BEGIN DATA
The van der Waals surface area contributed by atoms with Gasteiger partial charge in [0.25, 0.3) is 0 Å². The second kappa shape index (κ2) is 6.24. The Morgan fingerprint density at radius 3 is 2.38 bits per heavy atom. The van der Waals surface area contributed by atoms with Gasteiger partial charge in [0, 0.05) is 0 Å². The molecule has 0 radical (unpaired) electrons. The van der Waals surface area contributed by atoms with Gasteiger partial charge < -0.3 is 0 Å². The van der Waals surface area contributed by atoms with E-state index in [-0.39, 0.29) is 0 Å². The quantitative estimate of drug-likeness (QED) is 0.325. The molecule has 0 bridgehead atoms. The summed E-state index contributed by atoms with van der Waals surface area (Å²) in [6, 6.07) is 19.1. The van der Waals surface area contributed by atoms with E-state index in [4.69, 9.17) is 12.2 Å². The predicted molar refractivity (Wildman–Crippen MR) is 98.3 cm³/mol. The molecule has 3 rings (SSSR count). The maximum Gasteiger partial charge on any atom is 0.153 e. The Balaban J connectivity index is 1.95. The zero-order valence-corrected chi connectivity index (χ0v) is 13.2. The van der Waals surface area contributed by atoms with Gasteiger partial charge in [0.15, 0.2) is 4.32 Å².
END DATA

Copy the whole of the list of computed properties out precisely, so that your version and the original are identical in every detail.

The van der Waals surface area contributed by atoms with Gasteiger partial charge in [0.25, 0.3) is 0 Å². The second kappa shape index (κ2) is 6.24. The Morgan fingerprint density at radius 3 is 2.38 bits per heavy atom. The van der Waals surface area contributed by atoms with Gasteiger partial charge in [0, 0.05) is 0 Å². The molecule has 0 radical (unpaired) electrons. The van der Waals surface area contributed by atoms with Gasteiger partial charge < -0.3 is 0 Å². The van der Waals surface area contributed by atoms with E-state index in [-0.39, 0.29) is 0 Å². The quantitative estimate of drug-likeness (QED) is 0.325. The molecule has 0 bridgehead atoms. The summed E-state index contributed by atoms with van der Waals surface area (Å²) in [6, 6.07) is 19.1. The van der Waals surface area contributed by atoms with E-state index in [4.69, 9.17) is 12.2 Å². The predicted molar refractivity (Wildman–Crippen MR) is 98.3 cm³/mol. The molecule has 3 rings (SSSR count). The maximum Gasteiger partial charge on any atom is 0.153 e. The Balaban J connectivity index is 1.95. The zero-order valence-corrected chi connectivity index (χ0v) is 13.2. The van der Waals surface area contributed by atoms with Gasteiger partial charge in [0.15, 0.2) is 4.32 Å².